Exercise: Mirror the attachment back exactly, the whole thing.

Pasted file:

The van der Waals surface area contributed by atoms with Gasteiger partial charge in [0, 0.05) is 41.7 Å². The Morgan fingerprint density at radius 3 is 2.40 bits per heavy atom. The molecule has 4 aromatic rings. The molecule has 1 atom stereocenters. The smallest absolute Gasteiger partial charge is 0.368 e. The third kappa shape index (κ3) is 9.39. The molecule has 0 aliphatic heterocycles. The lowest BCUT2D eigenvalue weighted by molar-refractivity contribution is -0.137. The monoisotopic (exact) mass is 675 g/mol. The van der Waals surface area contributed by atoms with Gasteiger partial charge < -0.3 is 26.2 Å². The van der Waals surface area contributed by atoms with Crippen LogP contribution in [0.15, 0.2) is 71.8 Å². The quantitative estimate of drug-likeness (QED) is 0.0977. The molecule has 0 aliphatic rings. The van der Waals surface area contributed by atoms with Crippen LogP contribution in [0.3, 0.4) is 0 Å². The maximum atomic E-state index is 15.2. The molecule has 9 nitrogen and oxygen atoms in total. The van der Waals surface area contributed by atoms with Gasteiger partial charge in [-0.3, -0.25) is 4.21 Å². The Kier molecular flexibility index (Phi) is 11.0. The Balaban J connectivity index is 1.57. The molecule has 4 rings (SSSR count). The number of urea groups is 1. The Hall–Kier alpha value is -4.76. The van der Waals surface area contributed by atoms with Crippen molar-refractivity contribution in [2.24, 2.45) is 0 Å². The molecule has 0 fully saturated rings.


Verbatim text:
The van der Waals surface area contributed by atoms with Gasteiger partial charge in [0, 0.05) is 41.7 Å². The Morgan fingerprint density at radius 3 is 2.40 bits per heavy atom. The molecule has 4 aromatic rings. The molecule has 1 atom stereocenters. The smallest absolute Gasteiger partial charge is 0.368 e. The third kappa shape index (κ3) is 9.39. The molecule has 0 aliphatic heterocycles. The lowest BCUT2D eigenvalue weighted by molar-refractivity contribution is -0.137. The monoisotopic (exact) mass is 675 g/mol. The van der Waals surface area contributed by atoms with Gasteiger partial charge < -0.3 is 26.2 Å². The van der Waals surface area contributed by atoms with Crippen LogP contribution in [0.15, 0.2) is 71.8 Å². The quantitative estimate of drug-likeness (QED) is 0.0977. The molecule has 0 aliphatic rings. The van der Waals surface area contributed by atoms with Crippen LogP contribution in [0.3, 0.4) is 0 Å². The maximum atomic E-state index is 15.2. The molecule has 9 nitrogen and oxygen atoms in total. The van der Waals surface area contributed by atoms with Gasteiger partial charge in [-0.3, -0.25) is 4.21 Å². The Kier molecular flexibility index (Phi) is 11.0. The Balaban J connectivity index is 1.57. The molecule has 4 rings (SSSR count). The number of urea groups is 1. The Hall–Kier alpha value is -4.76. The van der Waals surface area contributed by atoms with Crippen molar-refractivity contribution in [2.24, 2.45) is 0 Å². The molecule has 0 fully saturated rings.